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|Proteins of the Bcl-2 family in apoptosis signalling: From mechanistic insights to therapeutic opportunities
|Chan, S.-L., Yu, V.C. (2004-03). Proteins of the Bcl-2 family in apoptosis signalling: From mechanistic insights to therapeutic opportunities. Clinical and Experimental Pharmacology and Physiology 31 (3) : 119-128. ScholarBank@NUS Repository. https://doi.org/10.1111/j.1440-1681.2004.03975.x
|1. Proteins of the Bcl-2 family are central regulators of apoptosis and are thought to act primarily on the mitochondria. 2. Members of the Bcl-2 family possess either anti-apoptotic or pro-apoptotic function. They are characterized by the presence of conserved sequence motifs, known as Bcl-2 homology (BH) domains. Anti-apoptotic members share all four BH domains, designated as BH1-4; the multidomain pro-apoptotic members contain BH1-3 domains, whereas another subgroup of pro-apoptotic members only have a BH3 domain. 3. The BH3-only proteins act as sensors for distinct apoptosis pathways, whereas multidomain pro-apoptotic Bax and Bak are executioners of death orders relayed by the BH3-only proteins. 4. Anti-apoptotic Bcl-2 family members appear to function, at least in part, by interacting with and antagonizing pro-apoptotic family members. The BH1-3 domains of BclXL form an elongated hydrophobic groove, which is the docking site for the BH3 domains of pro-apoptotic binding partners. 5. The deregulation of the various Bcl-2 proteins has been implicated in many pathological conditions. 6. Knowledge derived from the understanding of the function and regulation of the Bcl-2 family of proteins has allowed us to contemplate new therapeutic strategies for diseases where apoptosis signalling mechanisms can potentially be manipulated. 7. The anti-apoptotic Bcl-2 members have been targeted successfully using an antisense approach, BH3-peptides and small molecular weight chemicals that are inhibitors of their anti-apoptotic function.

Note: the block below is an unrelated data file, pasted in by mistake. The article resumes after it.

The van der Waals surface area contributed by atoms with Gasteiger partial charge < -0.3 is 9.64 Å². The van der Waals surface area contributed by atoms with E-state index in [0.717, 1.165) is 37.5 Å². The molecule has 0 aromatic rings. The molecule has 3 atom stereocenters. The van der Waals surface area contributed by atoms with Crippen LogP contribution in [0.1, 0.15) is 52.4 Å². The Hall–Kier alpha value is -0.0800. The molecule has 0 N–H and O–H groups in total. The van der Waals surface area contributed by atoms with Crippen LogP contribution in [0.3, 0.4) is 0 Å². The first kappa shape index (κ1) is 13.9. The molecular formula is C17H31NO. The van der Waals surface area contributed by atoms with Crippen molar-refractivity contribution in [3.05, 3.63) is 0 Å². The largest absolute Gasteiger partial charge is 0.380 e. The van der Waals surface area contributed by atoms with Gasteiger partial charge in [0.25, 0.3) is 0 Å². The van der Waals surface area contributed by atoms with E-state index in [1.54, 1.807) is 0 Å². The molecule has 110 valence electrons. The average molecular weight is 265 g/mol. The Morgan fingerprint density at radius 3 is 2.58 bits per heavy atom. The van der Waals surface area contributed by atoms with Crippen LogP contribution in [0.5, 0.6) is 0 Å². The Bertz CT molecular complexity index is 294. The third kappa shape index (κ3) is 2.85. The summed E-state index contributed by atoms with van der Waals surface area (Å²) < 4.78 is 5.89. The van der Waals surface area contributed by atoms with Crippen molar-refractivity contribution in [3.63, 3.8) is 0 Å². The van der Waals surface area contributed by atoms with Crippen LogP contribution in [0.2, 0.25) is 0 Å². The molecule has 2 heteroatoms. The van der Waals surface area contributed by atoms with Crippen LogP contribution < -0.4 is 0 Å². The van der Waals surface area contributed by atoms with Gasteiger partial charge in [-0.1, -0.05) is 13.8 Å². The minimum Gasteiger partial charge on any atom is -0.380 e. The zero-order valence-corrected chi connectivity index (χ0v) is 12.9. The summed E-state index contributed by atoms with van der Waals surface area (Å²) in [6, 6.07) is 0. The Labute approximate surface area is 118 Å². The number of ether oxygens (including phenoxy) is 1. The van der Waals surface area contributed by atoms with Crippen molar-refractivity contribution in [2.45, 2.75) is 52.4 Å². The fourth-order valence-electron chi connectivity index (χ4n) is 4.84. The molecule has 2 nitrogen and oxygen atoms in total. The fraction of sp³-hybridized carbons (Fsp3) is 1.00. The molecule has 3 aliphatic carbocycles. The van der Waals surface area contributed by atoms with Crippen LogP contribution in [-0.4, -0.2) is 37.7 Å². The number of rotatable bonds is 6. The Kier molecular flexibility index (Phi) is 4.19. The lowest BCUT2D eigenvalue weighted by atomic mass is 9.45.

|Clinical and Experimental Pharmacology and Physiology
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